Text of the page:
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Don't lie to the reader

I
f journalism has a Hippocratic oath, this is it. Most violations of this canon aren't deliberate untruths; they're symptoms of the same odd tendency that causes most of the common-sense-defying feats I'm railing against here: Reporters and editors think they can get away with not reporting and not editing because readers have some strange telepathic ability to get beyond their prose and into their craniums.

Case in point: A graphic's headline and introductory paragraph say the graphic is a list of mutual funds that require "no minimum investment." One of my rim editors pointed out that this is highly unlikely; it might be a low minimum requirement, but it's hard to imagine walking into the offices of the Steadfast Amalgamated Pleistocene Hirsute Diverse Growth Fund and plunking down a penny or a dollar or even $100 and not being told to get lost.

Then again, it's possible, which is why we put the question to an editor who would know. Instead of checking it out, however, he pretty much agreed that those examples disproved the text but insisted that readers would read it "within the bounds of reality."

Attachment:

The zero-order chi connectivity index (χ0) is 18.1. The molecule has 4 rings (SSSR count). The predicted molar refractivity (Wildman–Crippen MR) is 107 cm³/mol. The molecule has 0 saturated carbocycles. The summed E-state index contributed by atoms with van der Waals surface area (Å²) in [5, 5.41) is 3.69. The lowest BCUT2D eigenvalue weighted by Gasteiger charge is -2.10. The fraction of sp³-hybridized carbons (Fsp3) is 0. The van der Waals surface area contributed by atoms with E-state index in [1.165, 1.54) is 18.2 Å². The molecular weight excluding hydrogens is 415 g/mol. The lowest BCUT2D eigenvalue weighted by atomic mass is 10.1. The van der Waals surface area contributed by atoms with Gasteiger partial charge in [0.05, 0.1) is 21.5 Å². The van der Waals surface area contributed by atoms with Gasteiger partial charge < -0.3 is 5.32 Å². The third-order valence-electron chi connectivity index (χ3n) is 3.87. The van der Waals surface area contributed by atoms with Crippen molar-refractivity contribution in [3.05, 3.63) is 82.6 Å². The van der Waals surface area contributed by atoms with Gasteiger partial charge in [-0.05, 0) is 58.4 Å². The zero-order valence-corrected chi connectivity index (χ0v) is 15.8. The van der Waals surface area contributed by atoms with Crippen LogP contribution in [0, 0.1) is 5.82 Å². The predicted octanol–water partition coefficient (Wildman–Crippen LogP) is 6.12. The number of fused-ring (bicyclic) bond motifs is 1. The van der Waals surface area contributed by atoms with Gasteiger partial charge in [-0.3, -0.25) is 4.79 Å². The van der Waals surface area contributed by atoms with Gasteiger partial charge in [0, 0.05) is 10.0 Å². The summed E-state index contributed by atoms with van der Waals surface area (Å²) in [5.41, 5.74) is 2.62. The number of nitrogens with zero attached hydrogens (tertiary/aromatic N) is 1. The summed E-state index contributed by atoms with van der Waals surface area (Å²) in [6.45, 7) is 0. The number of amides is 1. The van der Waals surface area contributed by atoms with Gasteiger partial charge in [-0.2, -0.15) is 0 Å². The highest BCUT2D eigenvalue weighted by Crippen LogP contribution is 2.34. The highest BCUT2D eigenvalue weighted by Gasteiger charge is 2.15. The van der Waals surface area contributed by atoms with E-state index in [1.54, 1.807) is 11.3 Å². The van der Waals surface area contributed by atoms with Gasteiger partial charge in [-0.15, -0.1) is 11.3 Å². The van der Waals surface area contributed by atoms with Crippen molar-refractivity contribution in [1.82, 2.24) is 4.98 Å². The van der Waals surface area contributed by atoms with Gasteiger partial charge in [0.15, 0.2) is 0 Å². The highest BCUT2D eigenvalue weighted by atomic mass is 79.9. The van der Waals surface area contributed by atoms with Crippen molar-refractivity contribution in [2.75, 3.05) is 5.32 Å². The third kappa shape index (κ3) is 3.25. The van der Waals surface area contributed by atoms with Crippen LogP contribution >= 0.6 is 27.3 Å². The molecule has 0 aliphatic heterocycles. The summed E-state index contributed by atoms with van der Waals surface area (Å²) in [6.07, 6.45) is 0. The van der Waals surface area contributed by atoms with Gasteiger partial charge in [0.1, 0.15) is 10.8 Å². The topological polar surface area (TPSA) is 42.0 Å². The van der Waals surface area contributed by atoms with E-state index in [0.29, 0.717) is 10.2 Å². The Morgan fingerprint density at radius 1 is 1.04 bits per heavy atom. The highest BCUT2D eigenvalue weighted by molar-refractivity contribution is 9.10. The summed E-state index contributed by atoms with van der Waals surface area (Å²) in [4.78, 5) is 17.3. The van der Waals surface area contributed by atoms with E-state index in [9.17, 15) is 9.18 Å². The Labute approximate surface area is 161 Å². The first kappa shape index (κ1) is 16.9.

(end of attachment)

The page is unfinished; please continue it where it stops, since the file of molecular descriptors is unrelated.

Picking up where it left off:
Yes, there's sometimes a fine line between nitpicking and turning into Greg from the classic "Exact Words" episode of "The Brady Bunch," but I don't think this is even a close call. "No minimum" means "no minimum."

To use yet another TV reference, I'm reminded of the "Monty Python" sketch about cannibalism in the Royal Navy, in which one officer says, "And when we say there is none, we mean there is a certain amount."

Outside of obvious attempts at humor, it's not a good idea to write something that you don't intend to be taken seriously.


Now what?

Move on to WALSH SAYS RULE NOT FOLLOWED

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